In this chapter, I step back a bit and look at the theory from a meta-ethical point of view.
Many philosophers have thought that moral facts just have to be weird. So, I start out this chapter by arguing that the moral facts I hypothesize are like other facts that nobody has any problems with. Nobody thinks it is weird that a set of propositions can be consistent or inconsistent, say, or weird that someone is a hypocrite. If those facts are not too strange to believe in, then neither are the moral facts I posit.
The big problem most philosophers have had with evolutionary ethics is that evolutionary ethics seems to be saying that we can logically derive prescriptions from descriptions. Since we cannot do that, they say, evolutionary ethics is false. I agree that that has been a problem with many evolutionary theories. However, it is not a problem for mine because logical derivations are not involved. My theory is a late contender. Some philosophers just assume that it has the same problems as the evolutionary theories that they are familiar with. I find that annoying. I maintain that objections to adaptationist evolutionary theories are not automatically transferrable to by-product theories. Maybe, my theory has the same flaws but I don’t see that it does, nobody has shown that I am wrong, and I don’t see why they should get a free ride.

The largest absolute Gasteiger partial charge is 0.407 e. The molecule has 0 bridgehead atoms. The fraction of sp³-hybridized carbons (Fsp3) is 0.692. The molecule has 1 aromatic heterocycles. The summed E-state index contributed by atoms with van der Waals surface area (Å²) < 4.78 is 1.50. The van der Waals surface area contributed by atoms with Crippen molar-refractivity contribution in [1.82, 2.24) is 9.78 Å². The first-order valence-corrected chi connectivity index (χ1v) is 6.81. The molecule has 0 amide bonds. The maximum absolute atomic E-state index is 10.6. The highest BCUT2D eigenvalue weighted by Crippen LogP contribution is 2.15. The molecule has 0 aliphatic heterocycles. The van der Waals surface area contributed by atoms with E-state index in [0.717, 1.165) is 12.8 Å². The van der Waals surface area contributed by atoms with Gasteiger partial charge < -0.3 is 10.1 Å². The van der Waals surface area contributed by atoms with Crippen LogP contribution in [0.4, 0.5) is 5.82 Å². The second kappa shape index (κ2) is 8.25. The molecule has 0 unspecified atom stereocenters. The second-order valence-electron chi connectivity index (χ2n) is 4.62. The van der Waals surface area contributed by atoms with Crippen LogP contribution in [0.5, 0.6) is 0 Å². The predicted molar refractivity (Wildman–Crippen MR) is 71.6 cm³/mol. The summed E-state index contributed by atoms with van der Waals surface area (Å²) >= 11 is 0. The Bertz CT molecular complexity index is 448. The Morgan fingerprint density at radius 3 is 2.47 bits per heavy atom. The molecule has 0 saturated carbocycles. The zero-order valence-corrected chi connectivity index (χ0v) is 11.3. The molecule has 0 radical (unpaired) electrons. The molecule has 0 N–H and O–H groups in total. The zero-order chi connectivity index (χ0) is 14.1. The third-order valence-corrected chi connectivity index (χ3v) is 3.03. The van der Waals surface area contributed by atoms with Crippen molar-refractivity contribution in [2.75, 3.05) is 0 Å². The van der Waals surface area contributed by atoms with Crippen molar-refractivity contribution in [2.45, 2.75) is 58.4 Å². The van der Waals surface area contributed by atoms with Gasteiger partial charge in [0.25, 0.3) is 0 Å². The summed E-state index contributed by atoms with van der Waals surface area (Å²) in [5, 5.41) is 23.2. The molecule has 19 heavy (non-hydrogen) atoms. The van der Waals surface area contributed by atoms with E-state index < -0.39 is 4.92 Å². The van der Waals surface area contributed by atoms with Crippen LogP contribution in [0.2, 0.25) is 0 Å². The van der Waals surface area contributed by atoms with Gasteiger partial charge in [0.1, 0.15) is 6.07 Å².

We do not derive moral truths from non-moral facts using logic. Instead, we just intuit the moral facts. I argue that our moral intuitions are no different from some of our linguistic intuitions. Note that I say some, not all, and that I have particular linguistic intuitions in mind. The ones I have in mind are the intuitions of native English speakers about when to use the passive instead of the active voice. Sometimes, this has to do with what they believe about what their audience knows and does not know. Typically, they can say which should be used but they cannot explain why. We are in the same situation when it comes to moral intuitions.
The big problem with old versions of ethical intuitionism is that people disagreed and there was no way to determine who was right. Evolutionary intuitionism has two ways of doing it. First, you can use the theory to determine the moral facts. Reliable intuitions are the ones that correspond to the moral facts. Second, you can try to eliminate the factors that distort intuitions, namely, ignorance and error. If those factors are eliminated, the intuitions that remain should be reliable.
In the rest of the chapter, I talk about why moral principles are impossible, and argue that the theory is realist, objectivist and universalist. In other words, there is such a thing as right and wrong, right and wrong is not just a matter of opinion or taste, and right and wrong are the same everywhere. The theory is not “speciesist” either. Human beings are not necessarily members and non-humans could be members. However, I do not see any reason to think that there are any non-human members.
Copyright Brian Zamulinski.